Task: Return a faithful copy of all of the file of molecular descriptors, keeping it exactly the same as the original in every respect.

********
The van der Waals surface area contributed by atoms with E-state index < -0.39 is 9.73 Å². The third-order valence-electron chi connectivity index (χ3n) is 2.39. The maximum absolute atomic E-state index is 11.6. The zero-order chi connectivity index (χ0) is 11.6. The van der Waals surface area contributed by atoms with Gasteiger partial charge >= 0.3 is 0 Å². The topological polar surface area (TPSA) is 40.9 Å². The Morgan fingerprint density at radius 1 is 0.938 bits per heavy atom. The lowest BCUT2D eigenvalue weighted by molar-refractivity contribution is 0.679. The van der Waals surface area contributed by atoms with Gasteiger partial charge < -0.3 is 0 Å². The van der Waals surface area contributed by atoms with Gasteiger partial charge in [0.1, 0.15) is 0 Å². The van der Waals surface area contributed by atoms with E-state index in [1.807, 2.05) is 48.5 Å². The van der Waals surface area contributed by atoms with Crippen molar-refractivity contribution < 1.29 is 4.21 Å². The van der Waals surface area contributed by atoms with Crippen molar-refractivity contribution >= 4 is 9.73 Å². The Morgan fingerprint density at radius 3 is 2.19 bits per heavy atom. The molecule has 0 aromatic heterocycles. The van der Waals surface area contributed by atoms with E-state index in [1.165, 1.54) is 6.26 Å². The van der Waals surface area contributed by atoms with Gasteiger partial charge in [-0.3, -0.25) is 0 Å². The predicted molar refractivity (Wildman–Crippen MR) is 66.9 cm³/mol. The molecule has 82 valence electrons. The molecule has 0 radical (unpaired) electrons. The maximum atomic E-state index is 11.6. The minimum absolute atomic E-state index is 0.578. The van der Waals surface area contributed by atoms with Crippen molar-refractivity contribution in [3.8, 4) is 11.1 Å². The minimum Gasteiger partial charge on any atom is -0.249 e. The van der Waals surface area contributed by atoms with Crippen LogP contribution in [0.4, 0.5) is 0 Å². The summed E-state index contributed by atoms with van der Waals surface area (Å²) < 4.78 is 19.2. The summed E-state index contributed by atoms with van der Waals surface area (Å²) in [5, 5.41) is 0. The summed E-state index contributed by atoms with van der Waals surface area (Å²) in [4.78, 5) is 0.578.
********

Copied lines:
The van der Waals surface area contributed by atoms with E-state index < -0.39 is 9.73 Å². The third-order valence-electron chi connectivity index (χ3n) is 2.39. The maximum absolute atomic E-state index is 11.6. The zero-order chi connectivity index (χ0) is 11.6. The van der Waals surface area contributed by atoms with Gasteiger partial charge >= 0.3 is 0 Å². The topological polar surface area (TPSA) is 40.9 Å². The Morgan fingerprint density at radius 1 is 0.938 bits per heavy atom. The lowest BCUT2D eigenvalue weighted by molar-refractivity contribution is 0.679. The van der Waals surface area contributed by atoms with Gasteiger partial charge < -0.3 is 0 Å². The van der Waals surface area contributed by atoms with Gasteiger partial charge in [0.1, 0.15) is 0 Å². The van der Waals surface area contributed by atoms with E-state index in [1.807, 2.05) is 48.5 Å². The van der Waals surface area contributed by atoms with Crippen molar-refractivity contribution < 1.29 is 4.21 Å². The van der Waals surface area contributed by atoms with Crippen molar-refractivity contribution >= 4 is 9.73 Å². The Morgan fingerprint density at radius 3 is 2.19 bits per heavy atom. The molecule has 0 aromatic heterocycles. The van der Waals surface area contributed by atoms with E-state index in [1.165, 1.54) is 6.26 Å². The van der Waals surface area contributed by atoms with Gasteiger partial charge in [-0.3, -0.25) is 0 Å². The predicted molar refractivity (Wildman–Crippen MR) is 66.9 cm³/mol. The molecule has 82 valence electrons. The molecule has 0 radical (unpaired) electrons. The maximum atomic E-state index is 11.6. The minimum absolute atomic E-state index is 0.578. The van der Waals surface area contributed by atoms with Crippen molar-refractivity contribution in [3.8, 4) is 11.1 Å². The minimum Gasteiger partial charge on any atom is -0.249 e. The van der Waals surface area contributed by atoms with Crippen LogP contribution in [0.4, 0.5) is 0 Å². The summed E-state index contributed by atoms with van der Waals surface area (Å²) < 4.78 is 19.2. The summed E-state index contributed by atoms with van der Waals surface area (Å²) in [5, 5.41) is 0. The summed E-state index contributed by atoms with van der Waals surface area (Å²) in [4.78, 5) is 0.578.